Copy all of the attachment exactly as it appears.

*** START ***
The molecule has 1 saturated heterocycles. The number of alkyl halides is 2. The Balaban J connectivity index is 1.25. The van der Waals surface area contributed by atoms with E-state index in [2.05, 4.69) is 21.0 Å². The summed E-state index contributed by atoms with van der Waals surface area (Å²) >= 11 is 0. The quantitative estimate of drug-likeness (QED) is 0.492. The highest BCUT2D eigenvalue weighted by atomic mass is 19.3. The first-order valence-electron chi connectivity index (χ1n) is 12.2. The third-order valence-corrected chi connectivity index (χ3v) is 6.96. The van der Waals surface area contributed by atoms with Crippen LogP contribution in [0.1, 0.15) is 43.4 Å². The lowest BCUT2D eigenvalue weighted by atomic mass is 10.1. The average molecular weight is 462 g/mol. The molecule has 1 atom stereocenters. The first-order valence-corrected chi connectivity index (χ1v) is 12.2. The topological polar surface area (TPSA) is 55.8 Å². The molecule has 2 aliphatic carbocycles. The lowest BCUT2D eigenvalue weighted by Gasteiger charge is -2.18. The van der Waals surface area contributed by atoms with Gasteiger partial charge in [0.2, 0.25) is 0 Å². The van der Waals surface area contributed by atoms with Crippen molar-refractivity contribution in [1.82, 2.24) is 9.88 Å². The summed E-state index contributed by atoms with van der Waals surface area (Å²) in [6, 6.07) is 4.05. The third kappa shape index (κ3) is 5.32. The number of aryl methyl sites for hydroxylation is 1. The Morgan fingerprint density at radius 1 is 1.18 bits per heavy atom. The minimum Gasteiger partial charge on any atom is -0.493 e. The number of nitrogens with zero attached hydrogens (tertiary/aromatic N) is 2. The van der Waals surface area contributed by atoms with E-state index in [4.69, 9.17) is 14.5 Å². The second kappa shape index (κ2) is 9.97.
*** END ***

The molecule has 1 saturated heterocycles. The number of alkyl halides is 2. The Balaban J connectivity index is 1.25. The van der Waals surface area contributed by atoms with E-state index in [2.05, 4.69) is 21.0 Å². The summed E-state index contributed by atoms with van der Waals surface area (Å²) >= 11 is 0. The quantitative estimate of drug-likeness (QED) is 0.492. The highest BCUT2D eigenvalue weighted by atomic mass is 19.3. The first-order valence-electron chi connectivity index (χ1n) is 12.2. The third-order valence-corrected chi connectivity index (χ3v) is 6.96. The van der Waals surface area contributed by atoms with Crippen LogP contribution in [0.1, 0.15) is 43.4 Å². The lowest BCUT2D eigenvalue weighted by atomic mass is 10.1. The average molecular weight is 462 g/mol. The molecule has 1 atom stereocenters. The first-order valence-corrected chi connectivity index (χ1v) is 12.2. The topological polar surface area (TPSA) is 55.8 Å². The molecule has 2 aliphatic carbocycles. The lowest BCUT2D eigenvalue weighted by Gasteiger charge is -2.18. The van der Waals surface area contributed by atoms with Gasteiger partial charge in [0.2, 0.25) is 0 Å². The van der Waals surface area contributed by atoms with Crippen molar-refractivity contribution in [1.82, 2.24) is 9.88 Å². The summed E-state index contributed by atoms with van der Waals surface area (Å²) in [6, 6.07) is 4.05. The third kappa shape index (κ3) is 5.32. The number of aryl methyl sites for hydroxylation is 1. The Morgan fingerprint density at radius 1 is 1.18 bits per heavy atom. The minimum Gasteiger partial charge on any atom is -0.493 e. The number of nitrogens with zero attached hydrogens (tertiary/aromatic N) is 2. The van der Waals surface area contributed by atoms with E-state index in [4.69, 9.17) is 14.5 Å². The second kappa shape index (κ2) is 9.97.